A good way to do this is to imagine yourself as the audience while you are the speaker.

If you're confused yourself, so are they. If you're getting bored by what you're saying, so are they. If you're off-topic, so are they.

Trust your instincts when it comes to your audience, and always remember less is more. There's plenty of time for fruitful dialogue after you get your initial thoughts out. 

REPHRASE YOUR SENTENCE. Feeling at a loss for words is a common struggle and can really cause anxiety. As you search for the right terms to convey your thoughts, you may stumble over your speech, resorting to hesitant sounds like "umm" or "ahh." Has that happened to you? It has, me!


Instead of judging yourself, why don’t you consider rephrasing your sentence? Think of it as navigating a hill; if one path is blocked, you seek an alternative. Similarly, in expressing your ideas, remember there's not just one perfect word. Find another way to express your idea.

Whatever you do, be sure to avoid fixating on finding that single elusive word; keep going and articulate your thoughts in different ways.

And here's the amazing thing! You can even pose it as a question to the people who you're speaking with: "What's the word I'm looking for here?" Or, "Do you know where I'm going with this? I'd love your thoughts."
Tossing the communication back to your audience is a skillful way to gain your composure and get back to that excitement that will drive your speech more effectively. 

REFRAME YOUR OPINION OF YOURSELF WITH VISUALIZATION. If you are one of those people who constantly shut down whenever you speak, or you feel you are the laughing stock in the room because of one pronunciation mistake, it's crucial that you don't make the feeling bigger than it needs to be.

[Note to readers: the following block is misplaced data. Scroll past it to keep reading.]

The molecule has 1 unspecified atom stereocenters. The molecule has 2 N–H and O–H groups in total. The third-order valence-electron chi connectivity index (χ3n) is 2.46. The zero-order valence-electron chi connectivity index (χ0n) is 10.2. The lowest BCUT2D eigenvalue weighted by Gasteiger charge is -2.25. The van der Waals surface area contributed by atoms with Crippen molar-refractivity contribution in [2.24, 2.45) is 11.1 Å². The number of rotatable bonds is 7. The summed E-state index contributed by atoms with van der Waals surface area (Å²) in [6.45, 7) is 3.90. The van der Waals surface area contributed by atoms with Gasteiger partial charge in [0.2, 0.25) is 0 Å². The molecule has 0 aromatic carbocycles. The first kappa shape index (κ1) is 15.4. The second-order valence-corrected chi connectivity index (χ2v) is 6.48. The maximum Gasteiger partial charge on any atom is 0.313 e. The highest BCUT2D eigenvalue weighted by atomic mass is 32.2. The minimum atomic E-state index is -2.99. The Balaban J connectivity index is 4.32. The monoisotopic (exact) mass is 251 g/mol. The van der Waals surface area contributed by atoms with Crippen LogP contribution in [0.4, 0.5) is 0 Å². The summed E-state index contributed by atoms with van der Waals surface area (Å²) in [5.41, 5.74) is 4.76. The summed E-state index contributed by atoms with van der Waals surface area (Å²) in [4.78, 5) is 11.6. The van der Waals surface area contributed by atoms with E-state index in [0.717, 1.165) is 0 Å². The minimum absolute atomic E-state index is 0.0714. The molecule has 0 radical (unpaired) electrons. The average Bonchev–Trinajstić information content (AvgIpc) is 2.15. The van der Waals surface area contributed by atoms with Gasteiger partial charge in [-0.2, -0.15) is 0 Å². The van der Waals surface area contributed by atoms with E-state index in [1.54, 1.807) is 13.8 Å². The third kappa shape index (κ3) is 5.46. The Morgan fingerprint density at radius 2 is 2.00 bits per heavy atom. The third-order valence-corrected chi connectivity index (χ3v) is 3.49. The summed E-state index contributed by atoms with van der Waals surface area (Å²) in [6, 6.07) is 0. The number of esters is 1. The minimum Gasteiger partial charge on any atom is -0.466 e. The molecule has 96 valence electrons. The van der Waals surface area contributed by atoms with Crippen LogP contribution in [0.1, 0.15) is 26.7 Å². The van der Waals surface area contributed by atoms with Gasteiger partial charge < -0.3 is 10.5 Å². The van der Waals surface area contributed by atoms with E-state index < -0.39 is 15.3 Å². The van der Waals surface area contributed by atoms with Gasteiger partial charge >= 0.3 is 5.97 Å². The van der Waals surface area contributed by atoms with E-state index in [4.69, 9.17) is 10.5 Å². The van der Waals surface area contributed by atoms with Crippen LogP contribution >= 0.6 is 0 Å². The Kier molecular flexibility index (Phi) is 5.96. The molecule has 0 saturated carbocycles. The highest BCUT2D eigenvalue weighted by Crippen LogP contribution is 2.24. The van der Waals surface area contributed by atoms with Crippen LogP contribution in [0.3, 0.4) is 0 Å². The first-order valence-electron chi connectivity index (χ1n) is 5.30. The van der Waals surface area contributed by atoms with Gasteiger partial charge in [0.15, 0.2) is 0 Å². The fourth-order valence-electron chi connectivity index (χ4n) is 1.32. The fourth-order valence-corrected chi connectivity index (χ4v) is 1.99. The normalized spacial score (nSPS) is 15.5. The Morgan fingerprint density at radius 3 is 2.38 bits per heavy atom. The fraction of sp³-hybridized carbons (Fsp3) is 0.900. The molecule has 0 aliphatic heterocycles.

You are allowed to make mistakes, you know?!

Here's what you can do. Reframe your thought process with visualization.

Take any negative thoughts you have and start by breathing into it. Watch in your mind's eye as the fear and negativity burst like a balloon right in front of your eyes. 

You can use visualization even with your eyes open. Start by noticing a negative thought that comes up. See it as an image in front of you or sitting next to a person in the room. Establish it as a "thing."

And then, ask it to walk away...

It will go away. Do you know why? Simply because you acknowledged it. And then, you can welcome in that enthusiasm and playful character who will help you navigate the topic at hand.

Don't forget that excitement is the same physiological response in the body as fear. 

So, when you change your mind, you transform your mistakes and nerves into a chance for personal engagement, and I'm pretty sure that's what you're looking for, right?

Finally, always take the chance to use the fear and nerves you experience in English as a pathway to self-improvement.